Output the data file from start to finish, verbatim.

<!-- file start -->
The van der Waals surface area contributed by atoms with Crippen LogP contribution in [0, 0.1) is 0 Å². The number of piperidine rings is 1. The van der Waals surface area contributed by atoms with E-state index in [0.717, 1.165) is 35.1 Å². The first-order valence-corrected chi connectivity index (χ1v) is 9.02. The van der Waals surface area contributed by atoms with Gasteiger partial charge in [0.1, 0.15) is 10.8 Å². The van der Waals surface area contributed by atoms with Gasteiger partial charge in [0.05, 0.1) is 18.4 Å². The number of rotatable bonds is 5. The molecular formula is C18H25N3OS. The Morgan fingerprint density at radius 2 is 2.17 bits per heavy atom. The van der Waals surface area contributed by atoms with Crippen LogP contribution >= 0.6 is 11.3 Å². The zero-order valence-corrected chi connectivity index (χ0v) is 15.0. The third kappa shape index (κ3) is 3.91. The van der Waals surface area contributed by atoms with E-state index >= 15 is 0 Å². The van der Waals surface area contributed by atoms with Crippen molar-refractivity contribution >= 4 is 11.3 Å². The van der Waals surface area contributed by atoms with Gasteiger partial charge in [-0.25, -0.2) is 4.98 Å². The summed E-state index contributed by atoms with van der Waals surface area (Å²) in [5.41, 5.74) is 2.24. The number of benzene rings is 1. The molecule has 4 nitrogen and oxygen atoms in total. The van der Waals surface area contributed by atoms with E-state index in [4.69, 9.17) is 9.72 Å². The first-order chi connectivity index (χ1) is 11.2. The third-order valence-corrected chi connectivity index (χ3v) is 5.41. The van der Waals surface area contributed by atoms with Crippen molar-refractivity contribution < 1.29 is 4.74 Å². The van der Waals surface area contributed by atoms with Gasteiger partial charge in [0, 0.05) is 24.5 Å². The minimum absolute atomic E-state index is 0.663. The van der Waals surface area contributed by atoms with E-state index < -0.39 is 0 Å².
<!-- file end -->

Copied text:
The van der Waals surface area contributed by atoms with Crippen LogP contribution in [0, 0.1) is 0 Å². The number of piperidine rings is 1. The van der Waals surface area contributed by atoms with E-state index in [0.717, 1.165) is 35.1 Å². The first-order valence-corrected chi connectivity index (χ1v) is 9.02. The van der Waals surface area contributed by atoms with Gasteiger partial charge in [0.1, 0.15) is 10.8 Å². The van der Waals surface area contributed by atoms with Gasteiger partial charge in [0.05, 0.1) is 18.4 Å². The number of rotatable bonds is 5. The molecular formula is C18H25N3OS. The Morgan fingerprint density at radius 2 is 2.17 bits per heavy atom. The van der Waals surface area contributed by atoms with Crippen LogP contribution >= 0.6 is 11.3 Å². The zero-order valence-corrected chi connectivity index (χ0v) is 15.0. The third kappa shape index (κ3) is 3.91. The van der Waals surface area contributed by atoms with E-state index >= 15 is 0 Å². The van der Waals surface area contributed by atoms with Crippen molar-refractivity contribution >= 4 is 11.3 Å². The van der Waals surface area contributed by atoms with Gasteiger partial charge in [-0.25, -0.2) is 4.98 Å². The summed E-state index contributed by atoms with van der Waals surface area (Å²) in [5.41, 5.74) is 2.24. The number of benzene rings is 1. The molecule has 4 nitrogen and oxygen atoms in total. The van der Waals surface area contributed by atoms with E-state index in [4.69, 9.17) is 9.72 Å². The first-order chi connectivity index (χ1) is 11.2. The third-order valence-corrected chi connectivity index (χ3v) is 5.41. The van der Waals surface area contributed by atoms with Crippen molar-refractivity contribution < 1.29 is 4.74 Å². The van der Waals surface area contributed by atoms with Gasteiger partial charge in [0, 0.05) is 24.5 Å². The minimum absolute atomic E-state index is 0.663. The van der Waals surface area contributed by atoms with E-state index < -0.39 is 0 Å².